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20 different types of rain, from drizzle to downpour, are captured in a series of bottles for an installation by design studio Nendo (via).

Created for the 2014 Fall edition of Maison & Objet in Paris, who asked designers to consider the relationship between language and design, the word rain was chosen for its many nuances in Japanese, a language that has dozens of words for rain depending on the condition and time of day.

The exhibit consists of 20 clear acrylic bottles lined-up, each containing a different kind of ‘rain’. ‘Kirisame’, ‘biu' and 'kosame' refer to different degrees of fine drizzle, while 'niwaka-ame' is a sudden downpour. 'Mizore' is sleet, and a 'yudachi' falls in the evening. 'Kisame' is rain that drips from the ends of tree branches, and 'kaiu' is rain that falls mixed with dust and pollen. Seasonal rains were also included, from the 'samidare' that falls in the spring, to 'shigure’, rain specific to autumn and winter.

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Chocolates like a set of oil Paints Tubes by Nendo

Photo © Ayao Yamazaki.

Almost six years have passed since Nendo’s “sweet” collaboration with patissier Tsujiguchi Hironobu which dazzled us with ingeniously conceived Chocolate-pencils, not to mention the unique pencil sharpener used to grate chocolate shavings onto Tsujiguchi’s desserts. Following on from these delectable creations, Japanese based studio Nendo recently designed a limited quantity of chocolate-paints for the Seibu Department Store in Japan.

 

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Nendo exhibits rain bottle installation at Maison et Objet 2014

each vessel contains a variation of rain


all images by hiroshi iwasaki

the trend exhibition presented at the 2014 fall edition of maison et objet has invited international creatives to work under the theme ‘words’, considering the relationship between language and design. for his participation, nendo selected ‘rain’, considering the term’s numerous nuances in japanese — which has a slew of references for the atmospheric condition, reflecting the sensibilities of the language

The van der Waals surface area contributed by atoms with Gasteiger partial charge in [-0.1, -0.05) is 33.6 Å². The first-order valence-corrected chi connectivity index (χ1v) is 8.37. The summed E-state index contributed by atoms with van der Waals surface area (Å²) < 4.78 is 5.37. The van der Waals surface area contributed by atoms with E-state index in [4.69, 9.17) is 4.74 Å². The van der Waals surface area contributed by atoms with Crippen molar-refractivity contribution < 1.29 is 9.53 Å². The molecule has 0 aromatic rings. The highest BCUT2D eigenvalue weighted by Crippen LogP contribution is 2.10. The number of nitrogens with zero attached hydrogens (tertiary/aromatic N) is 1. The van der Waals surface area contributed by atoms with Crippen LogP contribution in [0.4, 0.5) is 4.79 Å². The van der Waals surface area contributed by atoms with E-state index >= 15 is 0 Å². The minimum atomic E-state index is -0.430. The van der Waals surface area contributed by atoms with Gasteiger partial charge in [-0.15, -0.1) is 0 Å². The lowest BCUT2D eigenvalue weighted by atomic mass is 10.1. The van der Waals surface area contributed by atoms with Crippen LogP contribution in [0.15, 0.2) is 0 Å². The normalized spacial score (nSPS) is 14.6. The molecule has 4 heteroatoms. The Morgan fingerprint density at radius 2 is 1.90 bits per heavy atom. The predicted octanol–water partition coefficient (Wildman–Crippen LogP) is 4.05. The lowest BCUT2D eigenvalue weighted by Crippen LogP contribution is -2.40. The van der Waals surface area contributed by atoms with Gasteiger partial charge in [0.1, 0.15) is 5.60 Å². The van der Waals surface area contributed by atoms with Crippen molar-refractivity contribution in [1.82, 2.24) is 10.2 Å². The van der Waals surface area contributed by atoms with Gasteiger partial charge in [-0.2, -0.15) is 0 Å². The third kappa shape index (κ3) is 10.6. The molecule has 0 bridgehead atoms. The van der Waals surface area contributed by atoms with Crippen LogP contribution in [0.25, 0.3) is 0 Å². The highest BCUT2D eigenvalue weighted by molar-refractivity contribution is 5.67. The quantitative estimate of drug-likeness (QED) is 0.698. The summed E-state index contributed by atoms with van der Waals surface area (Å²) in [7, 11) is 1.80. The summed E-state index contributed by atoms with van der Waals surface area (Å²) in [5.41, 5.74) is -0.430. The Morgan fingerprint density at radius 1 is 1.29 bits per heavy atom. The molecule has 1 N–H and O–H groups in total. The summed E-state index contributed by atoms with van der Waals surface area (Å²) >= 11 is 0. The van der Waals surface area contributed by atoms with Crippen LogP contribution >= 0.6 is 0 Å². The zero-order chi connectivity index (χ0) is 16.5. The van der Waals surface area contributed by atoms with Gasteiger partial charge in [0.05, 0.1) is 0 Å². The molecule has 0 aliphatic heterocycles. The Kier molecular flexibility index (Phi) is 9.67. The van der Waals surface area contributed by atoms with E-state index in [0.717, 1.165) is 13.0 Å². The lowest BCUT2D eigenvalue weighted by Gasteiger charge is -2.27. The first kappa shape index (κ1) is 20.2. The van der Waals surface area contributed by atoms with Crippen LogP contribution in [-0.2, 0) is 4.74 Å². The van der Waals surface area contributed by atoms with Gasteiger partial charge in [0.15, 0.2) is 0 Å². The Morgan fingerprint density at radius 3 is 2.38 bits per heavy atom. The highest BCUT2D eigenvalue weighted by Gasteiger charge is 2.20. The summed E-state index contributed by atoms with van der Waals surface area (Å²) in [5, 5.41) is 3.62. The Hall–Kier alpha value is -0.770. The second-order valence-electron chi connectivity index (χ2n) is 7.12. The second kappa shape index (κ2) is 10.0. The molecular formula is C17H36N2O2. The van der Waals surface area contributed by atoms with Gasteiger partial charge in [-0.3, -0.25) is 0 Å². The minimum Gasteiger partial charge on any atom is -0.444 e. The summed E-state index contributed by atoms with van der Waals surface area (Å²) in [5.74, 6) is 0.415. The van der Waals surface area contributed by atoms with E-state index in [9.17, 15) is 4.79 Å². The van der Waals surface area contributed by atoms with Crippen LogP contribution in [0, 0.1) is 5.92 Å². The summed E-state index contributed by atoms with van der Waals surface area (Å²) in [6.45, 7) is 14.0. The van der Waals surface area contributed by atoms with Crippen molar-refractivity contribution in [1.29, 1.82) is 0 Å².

the scenography of the presentation is a line-up of clear acrylic bottles which each contain variations of rain: ‘kirisame’, ‘biu’ and ‘kosame’ refer to different degrees of fine drizzle; ‘niwaka-ame’ is a sudden downpour’; ‘mizore’ is sleet; ‘yudachi’ are showers that occur the evening; ‘kisame’ is precipitation that drips from the end of tree branches; and ‘kaiu’ is deluge that is mixed with dust and pollen.

among these, are seasonally specific rainfalls — from ‘samidare’ that happens in the spring, to ‘shigure’, which refers to those that are typical to autumn and winter. through ‘rain bottle’ nendo wishes to express japan’s relationship to nature, and the depth of this connection.

’Kirisame’, ‘biu’ and ‘kosame’ refer to different degrees of fine drizzle, while ‘niwaka-ame’ is a
sudden downpour. ‘Mizore’ is sleet, and a ‘yudachi’ falls in the evening. ‘Kisame’ is rain that drips from the
ends of tree branches, and ‘kaiu’ is rain that falls mixed with dust and pollen. 

We also included seasonal rains, from the ‘samidare’ that falls in the spring, to ‘shigure’, rain specific to autumn and winter.

The installation will incluude twenty different kinds of ‘rain’, representing the unique relationship between Japanese culture
and nature.

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Edible Chocolate Art Supplies by Nendo

If you ever had an overwhelming desire to eat paste or paint chips as a child, this might be for you. Created by design firm Nendo (previously) for the Seibu Department Store in Japan these 12-piece paint sets are completely edible, paint tubes and all. Instead of paint, each tube contains a different flavored caramel or syrup matching the color of its label from green tea to strawberry to honey. Nendo previously designed a set of edible chocolate pencils back in 2007.

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Nendo - Rassen for Hashikura Matsukan by | n meister
Photos by Akihiro Yoshida

For four centuries, the town of Obama in Fukui Prefecture, Japan, has manufactured lacquered chopsticks. Obama’s lacquered chopsticks have been recognised as the hardest and most beautiful of Japanese lacquer chopsticks since the seventeenth century, when they became known as ‘Wakasa-nuri’. We designed new chopsticks in collaboration with Hashikura Matsukan, a manufacturer who continue Obama’s traditional manufacturing techniques today. Chopsticks ordinarily come in pairs, but the rassen chopsticks are a single unit. They’re separated into two for eating, then rejoined into one form when not in use. We used the artisans’ hand skills and a multi-axis CNC miller to create these unusual chopsticks.

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